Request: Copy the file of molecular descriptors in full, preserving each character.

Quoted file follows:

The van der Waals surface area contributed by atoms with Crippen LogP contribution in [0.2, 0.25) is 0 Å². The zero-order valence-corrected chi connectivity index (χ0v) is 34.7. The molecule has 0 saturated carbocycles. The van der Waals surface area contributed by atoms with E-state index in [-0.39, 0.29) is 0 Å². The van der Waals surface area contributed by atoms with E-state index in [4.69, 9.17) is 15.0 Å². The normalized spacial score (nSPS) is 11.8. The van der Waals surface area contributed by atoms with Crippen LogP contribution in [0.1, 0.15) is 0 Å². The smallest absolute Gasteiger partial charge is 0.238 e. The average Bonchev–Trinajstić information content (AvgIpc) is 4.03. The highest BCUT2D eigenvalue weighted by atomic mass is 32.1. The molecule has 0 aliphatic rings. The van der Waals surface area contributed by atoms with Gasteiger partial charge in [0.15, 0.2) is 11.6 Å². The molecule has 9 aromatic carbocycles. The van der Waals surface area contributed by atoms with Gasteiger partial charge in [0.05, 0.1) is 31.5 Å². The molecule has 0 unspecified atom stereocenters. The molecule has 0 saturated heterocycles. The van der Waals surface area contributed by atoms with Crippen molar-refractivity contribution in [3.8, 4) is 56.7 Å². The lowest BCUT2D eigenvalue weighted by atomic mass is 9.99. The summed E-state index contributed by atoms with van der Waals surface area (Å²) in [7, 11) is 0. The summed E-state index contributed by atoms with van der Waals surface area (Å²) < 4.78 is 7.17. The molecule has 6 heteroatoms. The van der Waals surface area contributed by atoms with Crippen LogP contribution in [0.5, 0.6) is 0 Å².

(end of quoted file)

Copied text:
The van der Waals surface area contributed by atoms with Crippen LogP contribution in [0.2, 0.25) is 0 Å². The zero-order valence-corrected chi connectivity index (χ0v) is 34.7. The molecule has 0 saturated carbocycles. The van der Waals surface area contributed by atoms with E-state index in [-0.39, 0.29) is 0 Å². The van der Waals surface area contributed by atoms with E-state index in [4.69, 9.17) is 15.0 Å². The normalized spacial score (nSPS) is 11.8. The van der Waals surface area contributed by atoms with Crippen LogP contribution in [0.1, 0.15) is 0 Å². The smallest absolute Gasteiger partial charge is 0.238 e. The average Bonchev–Trinajstić information content (AvgIpc) is 4.03. The highest BCUT2D eigenvalue weighted by atomic mass is 32.1. The molecule has 0 aliphatic rings. The van der Waals surface area contributed by atoms with Gasteiger partial charge in [0.15, 0.2) is 11.6 Å². The molecule has 9 aromatic carbocycles. The van der Waals surface area contributed by atoms with Gasteiger partial charge in [0.05, 0.1) is 31.5 Å². The molecule has 0 unspecified atom stereocenters. The molecule has 0 saturated heterocycles. The van der Waals surface area contributed by atoms with Crippen molar-refractivity contribution in [3.8, 4) is 56.7 Å². The lowest BCUT2D eigenvalue weighted by atomic mass is 9.99. The summed E-state index contributed by atoms with van der Waals surface area (Å²) in [7, 11) is 0. The summed E-state index contributed by atoms with van der Waals surface area (Å²) < 4.78 is 7.17. The molecule has 6 heteroatoms. The van der Waals surface area contributed by atoms with Crippen LogP contribution in [0.5, 0.6) is 0 Å².